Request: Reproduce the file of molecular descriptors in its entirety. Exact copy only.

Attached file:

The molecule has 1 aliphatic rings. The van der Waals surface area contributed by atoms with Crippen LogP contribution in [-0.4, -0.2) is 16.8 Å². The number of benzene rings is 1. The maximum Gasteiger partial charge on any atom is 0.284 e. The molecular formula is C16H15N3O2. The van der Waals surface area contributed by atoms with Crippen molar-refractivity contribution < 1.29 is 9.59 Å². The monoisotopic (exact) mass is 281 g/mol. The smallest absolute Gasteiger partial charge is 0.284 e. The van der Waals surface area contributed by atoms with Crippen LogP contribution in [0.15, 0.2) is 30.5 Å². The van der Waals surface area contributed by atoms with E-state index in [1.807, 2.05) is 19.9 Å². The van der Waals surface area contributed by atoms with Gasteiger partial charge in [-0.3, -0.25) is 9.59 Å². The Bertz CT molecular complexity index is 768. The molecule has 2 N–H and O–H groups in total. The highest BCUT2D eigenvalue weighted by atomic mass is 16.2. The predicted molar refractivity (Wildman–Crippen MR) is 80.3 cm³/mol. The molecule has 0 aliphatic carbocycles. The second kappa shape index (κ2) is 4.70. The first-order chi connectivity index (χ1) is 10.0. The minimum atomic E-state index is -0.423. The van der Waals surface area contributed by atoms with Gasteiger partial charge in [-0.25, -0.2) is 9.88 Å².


The molecule has 1 aliphatic rings. The van der Waals surface area contributed by atoms with Crippen LogP contribution in [-0.4, -0.2) is 16.8 Å². The number of benzene rings is 1. The maximum Gasteiger partial charge on any atom is 0.284 e. The molecular formula is C16H15N3O2. The van der Waals surface area contributed by atoms with Crippen molar-refractivity contribution < 1.29 is 9.59 Å². The monoisotopic (exact) mass is 281 g/mol. The smallest absolute Gasteiger partial charge is 0.284 e. The van der Waals surface area contributed by atoms with Crippen LogP contribution in [0.15, 0.2) is 30.5 Å². The van der Waals surface area contributed by atoms with E-state index in [1.807, 2.05) is 19.9 Å². The van der Waals surface area contributed by atoms with Gasteiger partial charge in [-0.3, -0.25) is 9.59 Å². The Bertz CT molecular complexity index is 768. The molecule has 2 N–H and O–H groups in total. The highest BCUT2D eigenvalue weighted by atomic mass is 16.2. The predicted molar refractivity (Wildman–Crippen MR) is 80.3 cm³/mol. The molecule has 0 aliphatic carbocycles. The second kappa shape index (κ2) is 4.70. The first-order chi connectivity index (χ1) is 10.0. The minimum atomic E-state index is -0.423. The van der Waals surface area contributed by atoms with Gasteiger partial charge in [-0.25, -0.2) is 9.88 Å².